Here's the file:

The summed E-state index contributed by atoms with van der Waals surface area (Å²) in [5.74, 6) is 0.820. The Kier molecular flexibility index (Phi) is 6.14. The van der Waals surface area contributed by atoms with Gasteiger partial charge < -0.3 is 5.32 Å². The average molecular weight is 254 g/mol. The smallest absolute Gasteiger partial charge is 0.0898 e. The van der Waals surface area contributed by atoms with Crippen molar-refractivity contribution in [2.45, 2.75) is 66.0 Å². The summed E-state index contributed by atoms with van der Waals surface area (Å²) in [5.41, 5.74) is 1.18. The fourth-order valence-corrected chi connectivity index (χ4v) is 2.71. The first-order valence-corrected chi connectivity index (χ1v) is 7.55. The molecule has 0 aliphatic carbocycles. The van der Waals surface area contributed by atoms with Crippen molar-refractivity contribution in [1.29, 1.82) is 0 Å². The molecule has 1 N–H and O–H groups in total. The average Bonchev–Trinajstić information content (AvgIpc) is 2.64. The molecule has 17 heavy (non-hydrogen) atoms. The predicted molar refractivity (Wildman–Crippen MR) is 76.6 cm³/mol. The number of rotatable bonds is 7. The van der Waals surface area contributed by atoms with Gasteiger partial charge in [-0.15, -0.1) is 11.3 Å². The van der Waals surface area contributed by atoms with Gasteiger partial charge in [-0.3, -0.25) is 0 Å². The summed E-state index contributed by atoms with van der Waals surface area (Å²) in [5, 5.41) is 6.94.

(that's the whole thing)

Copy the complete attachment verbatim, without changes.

The summed E-state index contributed by atoms with van der Waals surface area (Å²) in [5.74, 6) is 0.820. The Kier molecular flexibility index (Phi) is 6.14. The van der Waals surface area contributed by atoms with Gasteiger partial charge < -0.3 is 5.32 Å². The average molecular weight is 254 g/mol. The smallest absolute Gasteiger partial charge is 0.0898 e. The van der Waals surface area contributed by atoms with Crippen molar-refractivity contribution in [2.45, 2.75) is 66.0 Å². The summed E-state index contributed by atoms with van der Waals surface area (Å²) in [5.41, 5.74) is 1.18. The fourth-order valence-corrected chi connectivity index (χ4v) is 2.71. The first-order valence-corrected chi connectivity index (χ1v) is 7.55. The molecule has 0 aliphatic carbocycles. The van der Waals surface area contributed by atoms with Crippen molar-refractivity contribution in [1.29, 1.82) is 0 Å². The molecule has 1 N–H and O–H groups in total. The average Bonchev–Trinajstić information content (AvgIpc) is 2.64. The molecule has 17 heavy (non-hydrogen) atoms. The predicted molar refractivity (Wildman–Crippen MR) is 76.6 cm³/mol. The number of rotatable bonds is 7. The van der Waals surface area contributed by atoms with Gasteiger partial charge in [-0.15, -0.1) is 11.3 Å². The van der Waals surface area contributed by atoms with Gasteiger partial charge in [-0.3, -0.25) is 0 Å². The summed E-state index contributed by atoms with van der Waals surface area (Å²) in [5, 5.41) is 6.94.